Objective: This study was designed to test the safety, effectiveness, and costs of off-loading with a novel, off-the-shelf irremovable device in the management of diabetic foot ulceration (DFU).
Research design and methods: We prospectively evaluated off-loading of neuropathic plantar ulcers in 40 diabetic outpatients attending our diabetic foot clinic and compared healing rates at the 12-week follow-up, number and severity of adverse events, healing time, costs and applicability of the device, and patients' satisfaction between those randomly assigned to total contact casting (TCC; group A) or to the Optima Diab walker (group B). Deep or infected ulcers were excluded.
Results: No difference between groups A and B was observed in healing rates at 12 weeks (95 vs. 85%), healing time (6.5 +/- 4.4 vs. 6.7 +/- 3.4 weeks), and number of adverse events (six versus four). Treatment was significantly less expensive in group B, which showed a mean reduction of costs of 78% compared with group A (P < 0.001). Practicability was more favorable in group B, with a reduction of 77 and 58% of the time required for application and removal of the devices, respectively (P < 0.001). Patients' satisfaction with the treatment was higher in group B (P < 0.01).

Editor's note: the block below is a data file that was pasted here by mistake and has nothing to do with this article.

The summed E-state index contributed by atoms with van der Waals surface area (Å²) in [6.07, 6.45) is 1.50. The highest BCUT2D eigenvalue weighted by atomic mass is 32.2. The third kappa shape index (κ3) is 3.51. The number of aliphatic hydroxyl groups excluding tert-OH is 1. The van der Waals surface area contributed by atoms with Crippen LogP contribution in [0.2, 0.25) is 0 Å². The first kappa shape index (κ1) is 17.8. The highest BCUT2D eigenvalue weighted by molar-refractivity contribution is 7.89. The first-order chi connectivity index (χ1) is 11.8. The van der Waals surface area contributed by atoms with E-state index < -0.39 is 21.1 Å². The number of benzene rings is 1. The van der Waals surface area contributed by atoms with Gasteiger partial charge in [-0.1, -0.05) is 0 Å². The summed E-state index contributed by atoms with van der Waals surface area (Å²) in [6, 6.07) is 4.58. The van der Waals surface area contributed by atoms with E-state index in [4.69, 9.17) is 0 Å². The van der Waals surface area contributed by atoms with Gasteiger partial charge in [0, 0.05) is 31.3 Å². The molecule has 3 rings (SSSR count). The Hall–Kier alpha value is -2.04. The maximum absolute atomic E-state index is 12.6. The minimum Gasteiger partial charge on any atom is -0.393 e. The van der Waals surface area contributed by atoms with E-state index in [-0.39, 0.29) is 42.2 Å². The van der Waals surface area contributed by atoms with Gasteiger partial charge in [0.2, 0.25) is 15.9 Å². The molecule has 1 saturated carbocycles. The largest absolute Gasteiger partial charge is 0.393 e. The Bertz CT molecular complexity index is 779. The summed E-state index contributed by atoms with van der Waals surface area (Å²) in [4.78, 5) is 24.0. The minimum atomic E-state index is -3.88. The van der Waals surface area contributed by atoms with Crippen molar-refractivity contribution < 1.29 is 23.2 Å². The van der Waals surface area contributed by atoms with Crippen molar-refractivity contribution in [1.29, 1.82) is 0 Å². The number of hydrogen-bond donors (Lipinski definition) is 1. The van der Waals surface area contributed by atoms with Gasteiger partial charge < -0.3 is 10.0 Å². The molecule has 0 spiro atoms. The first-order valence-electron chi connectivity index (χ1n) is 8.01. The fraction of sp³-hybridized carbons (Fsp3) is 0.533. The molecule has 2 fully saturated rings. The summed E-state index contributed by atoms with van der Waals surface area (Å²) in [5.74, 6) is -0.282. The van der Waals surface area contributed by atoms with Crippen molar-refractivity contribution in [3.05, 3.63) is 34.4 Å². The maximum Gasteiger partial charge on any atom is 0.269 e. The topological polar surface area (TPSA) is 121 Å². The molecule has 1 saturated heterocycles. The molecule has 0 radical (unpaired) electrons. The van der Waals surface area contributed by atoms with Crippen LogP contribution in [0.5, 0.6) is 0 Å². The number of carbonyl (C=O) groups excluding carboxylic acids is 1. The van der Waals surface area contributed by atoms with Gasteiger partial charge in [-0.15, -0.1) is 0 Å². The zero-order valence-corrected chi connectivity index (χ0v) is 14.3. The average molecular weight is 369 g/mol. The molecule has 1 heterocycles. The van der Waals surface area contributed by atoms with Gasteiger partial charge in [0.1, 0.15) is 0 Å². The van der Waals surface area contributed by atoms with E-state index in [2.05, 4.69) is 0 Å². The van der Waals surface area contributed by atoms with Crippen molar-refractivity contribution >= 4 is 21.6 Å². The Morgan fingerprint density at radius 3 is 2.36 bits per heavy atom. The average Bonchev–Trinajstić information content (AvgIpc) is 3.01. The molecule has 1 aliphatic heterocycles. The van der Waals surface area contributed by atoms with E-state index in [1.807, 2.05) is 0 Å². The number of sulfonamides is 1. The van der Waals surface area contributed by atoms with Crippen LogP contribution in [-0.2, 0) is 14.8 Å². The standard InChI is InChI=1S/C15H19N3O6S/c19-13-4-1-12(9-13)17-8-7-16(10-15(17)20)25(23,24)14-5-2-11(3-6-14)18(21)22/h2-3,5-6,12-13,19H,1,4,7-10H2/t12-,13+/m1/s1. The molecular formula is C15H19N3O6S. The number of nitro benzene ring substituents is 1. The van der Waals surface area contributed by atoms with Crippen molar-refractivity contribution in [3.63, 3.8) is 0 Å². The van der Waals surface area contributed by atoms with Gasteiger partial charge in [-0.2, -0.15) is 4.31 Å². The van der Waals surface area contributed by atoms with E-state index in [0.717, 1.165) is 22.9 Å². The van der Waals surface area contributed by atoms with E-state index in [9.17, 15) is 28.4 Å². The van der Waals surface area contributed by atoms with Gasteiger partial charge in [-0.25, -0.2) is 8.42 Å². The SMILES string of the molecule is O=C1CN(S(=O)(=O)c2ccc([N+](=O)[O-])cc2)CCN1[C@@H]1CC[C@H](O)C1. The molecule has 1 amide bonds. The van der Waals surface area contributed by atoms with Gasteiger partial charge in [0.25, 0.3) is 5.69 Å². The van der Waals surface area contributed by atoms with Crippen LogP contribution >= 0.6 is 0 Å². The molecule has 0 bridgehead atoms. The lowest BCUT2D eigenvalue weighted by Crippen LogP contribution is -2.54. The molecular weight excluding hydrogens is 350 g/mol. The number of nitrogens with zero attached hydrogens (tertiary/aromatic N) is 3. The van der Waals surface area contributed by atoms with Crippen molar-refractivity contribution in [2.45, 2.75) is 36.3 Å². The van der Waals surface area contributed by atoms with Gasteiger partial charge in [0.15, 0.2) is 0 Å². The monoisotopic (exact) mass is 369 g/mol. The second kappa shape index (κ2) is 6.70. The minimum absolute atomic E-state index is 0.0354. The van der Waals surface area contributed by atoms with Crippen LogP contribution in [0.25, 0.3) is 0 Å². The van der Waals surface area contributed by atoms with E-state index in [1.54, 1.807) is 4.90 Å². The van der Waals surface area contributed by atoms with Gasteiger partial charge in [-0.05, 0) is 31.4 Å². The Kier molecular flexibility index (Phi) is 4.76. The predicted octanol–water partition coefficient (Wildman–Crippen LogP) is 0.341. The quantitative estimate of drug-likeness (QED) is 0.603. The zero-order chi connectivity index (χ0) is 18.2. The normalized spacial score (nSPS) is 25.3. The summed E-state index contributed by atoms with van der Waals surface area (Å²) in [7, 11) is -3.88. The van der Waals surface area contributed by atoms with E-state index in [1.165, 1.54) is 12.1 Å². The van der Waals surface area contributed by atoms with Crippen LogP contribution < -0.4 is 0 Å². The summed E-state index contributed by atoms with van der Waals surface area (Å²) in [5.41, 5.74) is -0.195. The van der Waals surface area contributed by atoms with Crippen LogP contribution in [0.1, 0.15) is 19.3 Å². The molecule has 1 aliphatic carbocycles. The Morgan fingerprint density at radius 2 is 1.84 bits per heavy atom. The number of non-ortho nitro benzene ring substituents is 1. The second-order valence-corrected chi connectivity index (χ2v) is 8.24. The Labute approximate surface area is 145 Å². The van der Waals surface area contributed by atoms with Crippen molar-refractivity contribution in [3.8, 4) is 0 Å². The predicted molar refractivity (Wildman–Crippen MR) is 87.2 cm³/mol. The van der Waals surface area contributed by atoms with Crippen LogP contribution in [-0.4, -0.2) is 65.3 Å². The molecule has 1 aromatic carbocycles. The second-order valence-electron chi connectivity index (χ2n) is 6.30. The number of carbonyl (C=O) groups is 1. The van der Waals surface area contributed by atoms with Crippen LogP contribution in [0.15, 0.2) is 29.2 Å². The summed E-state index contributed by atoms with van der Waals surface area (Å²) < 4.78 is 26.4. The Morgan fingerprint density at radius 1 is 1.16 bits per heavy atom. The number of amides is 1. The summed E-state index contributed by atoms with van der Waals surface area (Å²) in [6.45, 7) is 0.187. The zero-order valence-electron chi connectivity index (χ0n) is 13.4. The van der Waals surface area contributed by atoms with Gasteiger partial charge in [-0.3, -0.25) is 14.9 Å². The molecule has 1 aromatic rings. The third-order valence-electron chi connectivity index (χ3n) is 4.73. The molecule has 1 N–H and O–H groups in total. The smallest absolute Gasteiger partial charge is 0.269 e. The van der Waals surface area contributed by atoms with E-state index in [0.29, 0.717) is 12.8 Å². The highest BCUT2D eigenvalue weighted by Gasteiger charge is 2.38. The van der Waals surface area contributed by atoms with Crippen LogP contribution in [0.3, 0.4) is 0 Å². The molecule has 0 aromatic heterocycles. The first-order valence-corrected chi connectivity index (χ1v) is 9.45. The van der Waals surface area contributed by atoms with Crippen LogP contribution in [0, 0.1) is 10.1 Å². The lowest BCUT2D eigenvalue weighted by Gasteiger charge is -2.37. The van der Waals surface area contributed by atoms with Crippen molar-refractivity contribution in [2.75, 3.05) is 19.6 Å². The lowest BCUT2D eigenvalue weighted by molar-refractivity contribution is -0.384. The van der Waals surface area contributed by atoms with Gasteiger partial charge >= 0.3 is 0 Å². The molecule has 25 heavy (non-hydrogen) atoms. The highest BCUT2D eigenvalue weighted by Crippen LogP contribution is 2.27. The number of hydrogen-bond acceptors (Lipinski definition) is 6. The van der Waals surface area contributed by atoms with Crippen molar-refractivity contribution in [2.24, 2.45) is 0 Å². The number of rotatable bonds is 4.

Conclusions: The Optima Diab walker is as safe and effective as TCC in the management of DFU, but its lower costs and better applicability may be of help in spreading the practice of off-loading among the centers that manage the diabetic foot.